At ULV, Riehl set high standards not only for his fellow teammates, but for the whole community.

“His work ethics were unbelievably good. Very detailed, speak softly but carry a big stick kind of person,” said Lee. “He never said much. He was not a huge cheer leader. He led by example.

“I see him as a role model. My goals for next year are to duplicate everything he did this year, to put up the numbers he did. I want to follow in his footsteps,” he said.

“[We are] going to miss the type of person he is. He is upbeat, puts school first, he is a great student,” Lee said.

The fact that he gave up an opportunity to play for the Oakland A’s is proof of that.

“I had a chance to sign last summer and I turned it down,” Riehl said. “I didn’t get drafted, but I was a free-agent signee after the draft was over.”

He let that golden opportunity go not because he did not want to play professional ball, he did it because he had other priorities.

“I knew if I came down here, I was going to finish my education almost fully, I was going to get a chance to play my last collegiate year in the sun, which is something I hadn’t done before,” Riehl said.

Riehl was born in Ritzville, “a very small town” in Washington and began playing baseball when he was in first grade. When he was seven, he moved to Olympia.

He attended Timberlane High School. There, he was a three-year starter for the varsity basketball team and a three-year player, two-year starter for the baseball team.

He won the batting title as a junior with an average of .501. But it was not until his high school senior year that he started playing first base. He played both third base and pitcher prior to that.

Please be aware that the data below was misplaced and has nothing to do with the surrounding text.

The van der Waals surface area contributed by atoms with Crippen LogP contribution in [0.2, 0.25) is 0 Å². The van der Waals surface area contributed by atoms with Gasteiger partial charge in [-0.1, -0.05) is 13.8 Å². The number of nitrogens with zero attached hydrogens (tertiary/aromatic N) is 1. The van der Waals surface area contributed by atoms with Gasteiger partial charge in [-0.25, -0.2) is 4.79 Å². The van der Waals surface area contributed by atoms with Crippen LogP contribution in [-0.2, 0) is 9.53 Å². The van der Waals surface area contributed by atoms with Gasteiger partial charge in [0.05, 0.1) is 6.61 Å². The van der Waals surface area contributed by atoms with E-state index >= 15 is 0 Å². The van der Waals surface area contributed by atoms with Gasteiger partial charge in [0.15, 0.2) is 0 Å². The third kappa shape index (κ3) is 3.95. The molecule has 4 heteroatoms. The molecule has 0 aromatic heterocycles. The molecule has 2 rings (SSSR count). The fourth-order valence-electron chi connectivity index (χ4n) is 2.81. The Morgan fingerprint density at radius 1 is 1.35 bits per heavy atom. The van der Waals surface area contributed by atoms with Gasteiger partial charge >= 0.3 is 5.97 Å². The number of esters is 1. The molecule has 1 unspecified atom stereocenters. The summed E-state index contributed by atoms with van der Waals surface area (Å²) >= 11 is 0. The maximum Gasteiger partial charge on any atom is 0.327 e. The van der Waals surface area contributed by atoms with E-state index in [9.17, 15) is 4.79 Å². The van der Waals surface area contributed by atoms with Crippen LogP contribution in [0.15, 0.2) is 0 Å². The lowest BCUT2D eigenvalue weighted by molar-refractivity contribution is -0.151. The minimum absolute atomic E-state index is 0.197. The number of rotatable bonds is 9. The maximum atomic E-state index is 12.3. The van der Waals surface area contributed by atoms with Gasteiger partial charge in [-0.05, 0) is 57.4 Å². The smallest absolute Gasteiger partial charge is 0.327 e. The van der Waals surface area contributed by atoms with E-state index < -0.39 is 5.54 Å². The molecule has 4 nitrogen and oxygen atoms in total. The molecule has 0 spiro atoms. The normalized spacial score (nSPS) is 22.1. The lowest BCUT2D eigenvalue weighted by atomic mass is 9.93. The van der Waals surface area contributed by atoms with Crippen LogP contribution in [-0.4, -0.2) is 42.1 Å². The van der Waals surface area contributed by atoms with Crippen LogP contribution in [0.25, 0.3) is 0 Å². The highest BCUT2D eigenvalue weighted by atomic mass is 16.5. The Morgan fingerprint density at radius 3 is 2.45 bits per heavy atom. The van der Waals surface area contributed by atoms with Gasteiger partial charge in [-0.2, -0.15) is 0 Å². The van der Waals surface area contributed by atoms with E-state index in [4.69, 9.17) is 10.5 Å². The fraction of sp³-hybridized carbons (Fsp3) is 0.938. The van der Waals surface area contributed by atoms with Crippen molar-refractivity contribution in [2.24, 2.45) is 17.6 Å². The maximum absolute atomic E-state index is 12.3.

Now that he has finished his collegiate career, he plans on taking another chance at playing on the next level.

“I have a tryout with the [Montreal] Expos on the 22nd at Chaffey College. Hopefully, if all goes well, I’m gonna be able to get pulled on the draft. If that chance happens I’m gonna take it, I’m gonna sign it,” he said.

Although he would like to play professional ball, Riehl is aware of the odds of making it.

“I’m not banking on it [being drafted], I know that I have my education to back me up.”

“He’s got the size. He’s got the talent. He’s got the fielding ability,” Injijian said. “If he makes the adjustment of batting with a wooden bat instead of an aluminum bat, he’ll have no problem.”

Riehl will go back to PSU to finish up his education.

“The neat thing about him is that there is not one thing you are gonna miss about him, there are about 15 million things you’re gonna miss about him,” Lee said.

“You can’t replace the kind of person he is,” he said.

“I hope 10 years down the road I’m still going to keep in touch with Russ and know what he’s doing and how he’s doing,” he said. “I’d love to have him come back every year in January and play our alumni game.”

As for Riehl, he has memories to last him a lifetime.

“The friends I made here, and my last at-bat, I will always remember,” he said.

His last at-bat came against Chapman at Ben Hines Field. He was 0-3 for the day when he stepped up to the plate in the eighth inning. With the count 1-2, Riehl hit a grand slam to end his career.

“Honestly, I had a weird feeling right before the pitch that I hit it. I just knew that he [the pitcher] was going to throw the pitch he threw,” he said. “When I hit it I was just praying to God the guy didn’t catch it.”

What happened on that last at-bat proves that “good things happen to good people,” Lee said.

“When people look at Russ Riehl, one of the first things they think is La Verne baseball,” Lee said. “That’s a pretty good guy to have reference in at La Verne baseball.”